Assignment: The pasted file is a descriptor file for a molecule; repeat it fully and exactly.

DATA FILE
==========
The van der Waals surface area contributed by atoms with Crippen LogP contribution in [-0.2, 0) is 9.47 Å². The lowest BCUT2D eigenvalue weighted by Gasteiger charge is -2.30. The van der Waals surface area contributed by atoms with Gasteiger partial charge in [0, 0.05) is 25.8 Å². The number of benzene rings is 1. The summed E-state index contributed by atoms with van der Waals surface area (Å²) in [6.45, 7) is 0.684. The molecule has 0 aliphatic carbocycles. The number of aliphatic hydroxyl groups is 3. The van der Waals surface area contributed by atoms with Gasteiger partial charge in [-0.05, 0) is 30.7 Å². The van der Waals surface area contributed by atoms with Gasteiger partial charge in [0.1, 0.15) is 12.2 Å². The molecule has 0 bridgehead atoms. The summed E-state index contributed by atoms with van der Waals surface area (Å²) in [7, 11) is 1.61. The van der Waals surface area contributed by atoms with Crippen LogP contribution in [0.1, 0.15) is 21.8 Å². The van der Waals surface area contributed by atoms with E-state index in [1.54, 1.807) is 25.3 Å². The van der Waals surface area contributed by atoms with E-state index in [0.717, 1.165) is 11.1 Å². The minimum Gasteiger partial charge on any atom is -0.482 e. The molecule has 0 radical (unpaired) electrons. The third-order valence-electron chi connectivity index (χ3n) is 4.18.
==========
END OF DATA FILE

The van der Waals surface area contributed by atoms with Crippen LogP contribution in [-0.2, 0) is 9.47 Å². The lowest BCUT2D eigenvalue weighted by Gasteiger charge is -2.30. The van der Waals surface area contributed by atoms with Gasteiger partial charge in [0, 0.05) is 25.8 Å². The number of benzene rings is 1. The summed E-state index contributed by atoms with van der Waals surface area (Å²) in [6.45, 7) is 0.684. The molecule has 0 aliphatic carbocycles. The number of aliphatic hydroxyl groups is 3. The van der Waals surface area contributed by atoms with Gasteiger partial charge in [-0.05, 0) is 30.7 Å². The van der Waals surface area contributed by atoms with Gasteiger partial charge in [0.1, 0.15) is 12.2 Å². The molecule has 0 bridgehead atoms. The summed E-state index contributed by atoms with van der Waals surface area (Å²) in [7, 11) is 1.61. The van der Waals surface area contributed by atoms with Crippen LogP contribution in [0.1, 0.15) is 21.8 Å². The van der Waals surface area contributed by atoms with E-state index in [1.54, 1.807) is 25.3 Å². The van der Waals surface area contributed by atoms with E-state index in [0.717, 1.165) is 11.1 Å². The minimum Gasteiger partial charge on any atom is -0.482 e. The molecule has 0 radical (unpaired) electrons. The third-order valence-electron chi connectivity index (χ3n) is 4.18.